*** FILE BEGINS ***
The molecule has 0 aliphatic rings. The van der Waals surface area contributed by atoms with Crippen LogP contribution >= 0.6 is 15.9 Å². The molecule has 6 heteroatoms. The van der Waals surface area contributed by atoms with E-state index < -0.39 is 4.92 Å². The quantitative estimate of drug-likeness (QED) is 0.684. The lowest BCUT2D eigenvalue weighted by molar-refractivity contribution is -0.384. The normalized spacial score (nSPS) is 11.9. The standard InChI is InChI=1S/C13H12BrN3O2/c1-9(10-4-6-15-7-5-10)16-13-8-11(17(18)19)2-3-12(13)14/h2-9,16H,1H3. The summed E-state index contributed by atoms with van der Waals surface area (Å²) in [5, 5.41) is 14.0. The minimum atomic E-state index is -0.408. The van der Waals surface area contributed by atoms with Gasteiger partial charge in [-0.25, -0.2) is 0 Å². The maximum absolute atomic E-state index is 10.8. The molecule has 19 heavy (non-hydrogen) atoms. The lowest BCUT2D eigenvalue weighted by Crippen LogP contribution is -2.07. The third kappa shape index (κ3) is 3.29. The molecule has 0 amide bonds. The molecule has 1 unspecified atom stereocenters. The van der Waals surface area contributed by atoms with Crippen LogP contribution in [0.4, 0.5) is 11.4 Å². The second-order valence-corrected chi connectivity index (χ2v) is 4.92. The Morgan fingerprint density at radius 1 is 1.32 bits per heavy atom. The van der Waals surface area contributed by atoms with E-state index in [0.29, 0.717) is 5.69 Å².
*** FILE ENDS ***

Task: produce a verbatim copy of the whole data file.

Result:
The molecule has 0 aliphatic rings. The van der Waals surface area contributed by atoms with Crippen LogP contribution >= 0.6 is 15.9 Å². The molecule has 6 heteroatoms. The van der Waals surface area contributed by atoms with E-state index < -0.39 is 4.92 Å². The quantitative estimate of drug-likeness (QED) is 0.684. The lowest BCUT2D eigenvalue weighted by molar-refractivity contribution is -0.384. The normalized spacial score (nSPS) is 11.9. The standard InChI is InChI=1S/C13H12BrN3O2/c1-9(10-4-6-15-7-5-10)16-13-8-11(17(18)19)2-3-12(13)14/h2-9,16H,1H3. The summed E-state index contributed by atoms with van der Waals surface area (Å²) in [5, 5.41) is 14.0. The minimum atomic E-state index is -0.408. The van der Waals surface area contributed by atoms with Gasteiger partial charge in [-0.25, -0.2) is 0 Å². The maximum absolute atomic E-state index is 10.8. The molecule has 19 heavy (non-hydrogen) atoms. The lowest BCUT2D eigenvalue weighted by Crippen LogP contribution is -2.07. The third kappa shape index (κ3) is 3.29. The molecule has 0 amide bonds. The molecule has 1 unspecified atom stereocenters. The van der Waals surface area contributed by atoms with Crippen LogP contribution in [0.4, 0.5) is 11.4 Å². The second-order valence-corrected chi connectivity index (χ2v) is 4.92. The Morgan fingerprint density at radius 1 is 1.32 bits per heavy atom. The van der Waals surface area contributed by atoms with E-state index in [0.29, 0.717) is 5.69 Å².